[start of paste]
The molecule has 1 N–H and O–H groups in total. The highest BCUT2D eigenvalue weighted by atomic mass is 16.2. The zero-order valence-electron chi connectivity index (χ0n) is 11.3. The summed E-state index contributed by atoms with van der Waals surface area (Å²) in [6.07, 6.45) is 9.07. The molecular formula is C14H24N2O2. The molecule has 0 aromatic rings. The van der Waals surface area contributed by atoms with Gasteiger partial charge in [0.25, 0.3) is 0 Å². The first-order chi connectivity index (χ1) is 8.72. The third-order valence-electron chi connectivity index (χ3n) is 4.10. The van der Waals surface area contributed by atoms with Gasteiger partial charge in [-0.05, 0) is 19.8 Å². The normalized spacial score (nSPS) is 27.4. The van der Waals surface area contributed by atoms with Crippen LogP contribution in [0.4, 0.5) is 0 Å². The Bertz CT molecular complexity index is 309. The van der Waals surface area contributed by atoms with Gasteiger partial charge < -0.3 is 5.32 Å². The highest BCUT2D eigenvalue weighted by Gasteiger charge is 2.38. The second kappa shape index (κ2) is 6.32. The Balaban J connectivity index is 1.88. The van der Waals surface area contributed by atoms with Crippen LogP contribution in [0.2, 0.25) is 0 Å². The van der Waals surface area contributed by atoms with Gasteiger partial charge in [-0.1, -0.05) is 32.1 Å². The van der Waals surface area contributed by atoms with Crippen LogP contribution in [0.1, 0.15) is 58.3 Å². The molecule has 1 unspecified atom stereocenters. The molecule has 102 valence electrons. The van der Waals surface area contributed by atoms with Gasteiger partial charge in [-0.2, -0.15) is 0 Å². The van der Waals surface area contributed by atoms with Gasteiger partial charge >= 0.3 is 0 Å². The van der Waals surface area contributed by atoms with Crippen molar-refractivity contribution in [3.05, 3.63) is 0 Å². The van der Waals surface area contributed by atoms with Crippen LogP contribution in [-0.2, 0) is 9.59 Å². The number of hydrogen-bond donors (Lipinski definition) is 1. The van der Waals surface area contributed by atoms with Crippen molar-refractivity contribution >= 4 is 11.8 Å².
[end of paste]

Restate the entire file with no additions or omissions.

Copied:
The molecule has 1 N–H and O–H groups in total. The highest BCUT2D eigenvalue weighted by atomic mass is 16.2. The zero-order valence-electron chi connectivity index (χ0n) is 11.3. The summed E-state index contributed by atoms with van der Waals surface area (Å²) in [6.07, 6.45) is 9.07. The molecular formula is C14H24N2O2. The molecule has 0 aromatic rings. The van der Waals surface area contributed by atoms with Gasteiger partial charge in [0.25, 0.3) is 0 Å². The first-order chi connectivity index (χ1) is 8.72. The third-order valence-electron chi connectivity index (χ3n) is 4.10. The van der Waals surface area contributed by atoms with Gasteiger partial charge in [-0.05, 0) is 19.8 Å². The normalized spacial score (nSPS) is 27.4. The van der Waals surface area contributed by atoms with Crippen LogP contribution in [0.4, 0.5) is 0 Å². The Bertz CT molecular complexity index is 309. The van der Waals surface area contributed by atoms with Gasteiger partial charge < -0.3 is 5.32 Å². The highest BCUT2D eigenvalue weighted by Gasteiger charge is 2.38. The second kappa shape index (κ2) is 6.32. The Balaban J connectivity index is 1.88. The van der Waals surface area contributed by atoms with Crippen LogP contribution in [0.2, 0.25) is 0 Å². The van der Waals surface area contributed by atoms with Gasteiger partial charge in [-0.1, -0.05) is 32.1 Å². The van der Waals surface area contributed by atoms with Crippen LogP contribution in [0.1, 0.15) is 58.3 Å². The molecule has 1 unspecified atom stereocenters. The molecule has 102 valence electrons. The van der Waals surface area contributed by atoms with Gasteiger partial charge in [-0.2, -0.15) is 0 Å². The van der Waals surface area contributed by atoms with Gasteiger partial charge >= 0.3 is 0 Å². The van der Waals surface area contributed by atoms with Crippen molar-refractivity contribution in [3.05, 3.63) is 0 Å². The van der Waals surface area contributed by atoms with Crippen LogP contribution in [-0.2, 0) is 9.59 Å². The number of hydrogen-bond donors (Lipinski definition) is 1. The van der Waals surface area contributed by atoms with Crippen molar-refractivity contribution >= 4 is 11.8 Å².